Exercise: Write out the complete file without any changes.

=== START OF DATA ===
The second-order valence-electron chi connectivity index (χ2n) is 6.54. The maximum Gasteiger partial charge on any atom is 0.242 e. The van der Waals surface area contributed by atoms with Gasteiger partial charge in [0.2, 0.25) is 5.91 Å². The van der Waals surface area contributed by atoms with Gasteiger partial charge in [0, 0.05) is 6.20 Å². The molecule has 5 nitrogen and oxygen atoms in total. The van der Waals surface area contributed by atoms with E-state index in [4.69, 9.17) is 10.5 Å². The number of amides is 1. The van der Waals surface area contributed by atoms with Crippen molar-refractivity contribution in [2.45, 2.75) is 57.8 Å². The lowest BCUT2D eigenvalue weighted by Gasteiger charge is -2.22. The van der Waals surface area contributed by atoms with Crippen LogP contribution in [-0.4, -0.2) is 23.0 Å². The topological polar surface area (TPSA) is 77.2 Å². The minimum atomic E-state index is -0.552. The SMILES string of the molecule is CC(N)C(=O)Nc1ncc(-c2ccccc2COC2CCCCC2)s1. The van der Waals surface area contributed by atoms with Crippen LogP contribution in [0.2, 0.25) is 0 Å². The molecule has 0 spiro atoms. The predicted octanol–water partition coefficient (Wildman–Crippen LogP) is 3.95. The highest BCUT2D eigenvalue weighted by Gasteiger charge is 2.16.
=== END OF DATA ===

The second-order valence-electron chi connectivity index (χ2n) is 6.54. The maximum Gasteiger partial charge on any atom is 0.242 e. The van der Waals surface area contributed by atoms with Gasteiger partial charge in [0.2, 0.25) is 5.91 Å². The van der Waals surface area contributed by atoms with Gasteiger partial charge in [0, 0.05) is 6.20 Å². The molecule has 5 nitrogen and oxygen atoms in total. The van der Waals surface area contributed by atoms with E-state index in [4.69, 9.17) is 10.5 Å². The number of amides is 1. The van der Waals surface area contributed by atoms with Crippen molar-refractivity contribution in [2.45, 2.75) is 57.8 Å². The lowest BCUT2D eigenvalue weighted by Gasteiger charge is -2.22. The van der Waals surface area contributed by atoms with Crippen LogP contribution in [-0.4, -0.2) is 23.0 Å². The topological polar surface area (TPSA) is 77.2 Å². The minimum atomic E-state index is -0.552. The SMILES string of the molecule is CC(N)C(=O)Nc1ncc(-c2ccccc2COC2CCCCC2)s1. The van der Waals surface area contributed by atoms with Crippen LogP contribution in [0.2, 0.25) is 0 Å². The molecule has 0 spiro atoms. The predicted octanol–water partition coefficient (Wildman–Crippen LogP) is 3.95. The highest BCUT2D eigenvalue weighted by Gasteiger charge is 2.16.